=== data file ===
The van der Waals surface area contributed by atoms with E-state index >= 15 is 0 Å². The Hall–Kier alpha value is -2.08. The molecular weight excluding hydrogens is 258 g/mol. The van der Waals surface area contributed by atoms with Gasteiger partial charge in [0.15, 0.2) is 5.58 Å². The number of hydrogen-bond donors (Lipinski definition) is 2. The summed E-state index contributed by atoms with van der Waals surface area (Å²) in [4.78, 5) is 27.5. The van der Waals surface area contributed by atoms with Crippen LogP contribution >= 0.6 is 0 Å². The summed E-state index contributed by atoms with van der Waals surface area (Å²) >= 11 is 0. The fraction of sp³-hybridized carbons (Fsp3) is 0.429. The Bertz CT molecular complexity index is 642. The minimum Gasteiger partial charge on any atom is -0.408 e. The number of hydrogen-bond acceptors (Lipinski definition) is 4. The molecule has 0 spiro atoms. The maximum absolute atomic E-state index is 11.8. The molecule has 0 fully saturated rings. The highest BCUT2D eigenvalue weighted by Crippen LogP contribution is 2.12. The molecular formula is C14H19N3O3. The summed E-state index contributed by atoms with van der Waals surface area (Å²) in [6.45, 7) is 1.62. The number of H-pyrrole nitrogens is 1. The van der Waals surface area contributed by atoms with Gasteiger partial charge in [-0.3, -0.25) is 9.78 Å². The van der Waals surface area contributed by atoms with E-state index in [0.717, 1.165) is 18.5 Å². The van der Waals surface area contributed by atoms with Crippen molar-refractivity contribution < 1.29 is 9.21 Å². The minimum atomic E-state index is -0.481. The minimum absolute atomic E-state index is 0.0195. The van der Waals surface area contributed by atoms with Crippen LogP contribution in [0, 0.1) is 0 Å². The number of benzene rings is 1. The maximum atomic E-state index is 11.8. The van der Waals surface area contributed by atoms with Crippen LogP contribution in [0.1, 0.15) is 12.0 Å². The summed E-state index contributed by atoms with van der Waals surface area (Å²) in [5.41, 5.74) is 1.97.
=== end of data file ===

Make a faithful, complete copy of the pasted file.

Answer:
The van der Waals surface area contributed by atoms with E-state index >= 15 is 0 Å². The Hall–Kier alpha value is -2.08. The molecular weight excluding hydrogens is 258 g/mol. The van der Waals surface area contributed by atoms with Gasteiger partial charge in [0.15, 0.2) is 5.58 Å². The number of hydrogen-bond donors (Lipinski definition) is 2. The summed E-state index contributed by atoms with van der Waals surface area (Å²) in [4.78, 5) is 27.5. The van der Waals surface area contributed by atoms with Crippen LogP contribution >= 0.6 is 0 Å². The summed E-state index contributed by atoms with van der Waals surface area (Å²) >= 11 is 0. The fraction of sp³-hybridized carbons (Fsp3) is 0.429. The Bertz CT molecular complexity index is 642. The minimum Gasteiger partial charge on any atom is -0.408 e. The number of hydrogen-bond acceptors (Lipinski definition) is 4. The molecule has 0 spiro atoms. The maximum absolute atomic E-state index is 11.8. The molecule has 0 fully saturated rings. The highest BCUT2D eigenvalue weighted by Crippen LogP contribution is 2.12. The molecular formula is C14H19N3O3. The summed E-state index contributed by atoms with van der Waals surface area (Å²) in [6.45, 7) is 1.62. The number of H-pyrrole nitrogens is 1. The van der Waals surface area contributed by atoms with Gasteiger partial charge in [-0.3, -0.25) is 9.78 Å². The van der Waals surface area contributed by atoms with E-state index in [0.717, 1.165) is 18.5 Å². The van der Waals surface area contributed by atoms with Crippen molar-refractivity contribution < 1.29 is 9.21 Å². The minimum atomic E-state index is -0.481. The minimum absolute atomic E-state index is 0.0195. The van der Waals surface area contributed by atoms with Crippen LogP contribution in [0, 0.1) is 0 Å². The number of benzene rings is 1. The maximum atomic E-state index is 11.8. The van der Waals surface area contributed by atoms with Crippen LogP contribution in [0.1, 0.15) is 12.0 Å². The summed E-state index contributed by atoms with van der Waals surface area (Å²) in [5.41, 5.74) is 1.97.